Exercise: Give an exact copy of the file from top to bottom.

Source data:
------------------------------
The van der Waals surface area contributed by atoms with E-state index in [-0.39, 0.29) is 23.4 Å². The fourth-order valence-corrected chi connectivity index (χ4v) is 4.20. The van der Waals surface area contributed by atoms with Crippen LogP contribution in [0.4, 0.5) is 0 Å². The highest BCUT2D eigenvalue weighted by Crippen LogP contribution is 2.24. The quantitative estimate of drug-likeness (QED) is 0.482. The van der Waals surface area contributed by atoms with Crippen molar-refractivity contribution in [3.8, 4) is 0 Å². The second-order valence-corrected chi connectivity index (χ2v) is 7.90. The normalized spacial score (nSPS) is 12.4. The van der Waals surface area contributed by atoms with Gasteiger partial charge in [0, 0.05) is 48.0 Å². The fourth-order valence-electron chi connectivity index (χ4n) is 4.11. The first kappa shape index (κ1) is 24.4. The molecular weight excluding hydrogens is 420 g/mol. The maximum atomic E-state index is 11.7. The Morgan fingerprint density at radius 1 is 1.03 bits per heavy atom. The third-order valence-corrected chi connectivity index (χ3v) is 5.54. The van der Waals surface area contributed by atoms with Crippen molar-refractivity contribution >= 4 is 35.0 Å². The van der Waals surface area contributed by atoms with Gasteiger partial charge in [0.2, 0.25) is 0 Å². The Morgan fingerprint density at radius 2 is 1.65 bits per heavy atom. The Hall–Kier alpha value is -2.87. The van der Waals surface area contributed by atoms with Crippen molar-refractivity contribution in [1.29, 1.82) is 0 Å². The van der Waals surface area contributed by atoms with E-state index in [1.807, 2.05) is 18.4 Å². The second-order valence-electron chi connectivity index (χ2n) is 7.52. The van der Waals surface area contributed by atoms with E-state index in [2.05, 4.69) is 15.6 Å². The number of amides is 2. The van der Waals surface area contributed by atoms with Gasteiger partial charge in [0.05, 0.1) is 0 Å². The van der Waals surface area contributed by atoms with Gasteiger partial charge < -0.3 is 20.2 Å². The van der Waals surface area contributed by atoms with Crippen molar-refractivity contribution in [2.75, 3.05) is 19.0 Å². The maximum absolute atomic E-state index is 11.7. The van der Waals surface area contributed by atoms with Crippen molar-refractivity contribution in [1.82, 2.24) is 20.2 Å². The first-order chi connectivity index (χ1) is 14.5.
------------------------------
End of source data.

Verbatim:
The van der Waals surface area contributed by atoms with E-state index in [-0.39, 0.29) is 23.4 Å². The fourth-order valence-corrected chi connectivity index (χ4v) is 4.20. The van der Waals surface area contributed by atoms with Crippen LogP contribution in [0.4, 0.5) is 0 Å². The highest BCUT2D eigenvalue weighted by Crippen LogP contribution is 2.24. The quantitative estimate of drug-likeness (QED) is 0.482. The van der Waals surface area contributed by atoms with Crippen molar-refractivity contribution in [3.8, 4) is 0 Å². The second-order valence-corrected chi connectivity index (χ2v) is 7.90. The normalized spacial score (nSPS) is 12.4. The van der Waals surface area contributed by atoms with Gasteiger partial charge in [0, 0.05) is 48.0 Å². The fourth-order valence-electron chi connectivity index (χ4n) is 4.11. The first kappa shape index (κ1) is 24.4. The molecular weight excluding hydrogens is 420 g/mol. The maximum atomic E-state index is 11.7. The Morgan fingerprint density at radius 1 is 1.03 bits per heavy atom. The third-order valence-corrected chi connectivity index (χ3v) is 5.54. The van der Waals surface area contributed by atoms with Crippen molar-refractivity contribution >= 4 is 35.0 Å². The van der Waals surface area contributed by atoms with Gasteiger partial charge in [0.2, 0.25) is 0 Å². The Morgan fingerprint density at radius 2 is 1.65 bits per heavy atom. The Hall–Kier alpha value is -2.87. The van der Waals surface area contributed by atoms with Crippen molar-refractivity contribution in [1.29, 1.82) is 0 Å². The van der Waals surface area contributed by atoms with E-state index in [1.807, 2.05) is 18.4 Å². The second-order valence-electron chi connectivity index (χ2n) is 7.52. The van der Waals surface area contributed by atoms with E-state index in [2.05, 4.69) is 15.6 Å². The number of amides is 2. The van der Waals surface area contributed by atoms with Gasteiger partial charge in [0.05, 0.1) is 0 Å². The van der Waals surface area contributed by atoms with Gasteiger partial charge < -0.3 is 20.2 Å². The van der Waals surface area contributed by atoms with Crippen molar-refractivity contribution in [2.75, 3.05) is 19.0 Å². The maximum absolute atomic E-state index is 11.7. The van der Waals surface area contributed by atoms with Crippen molar-refractivity contribution in [1.82, 2.24) is 20.2 Å². The first-order chi connectivity index (χ1) is 14.5.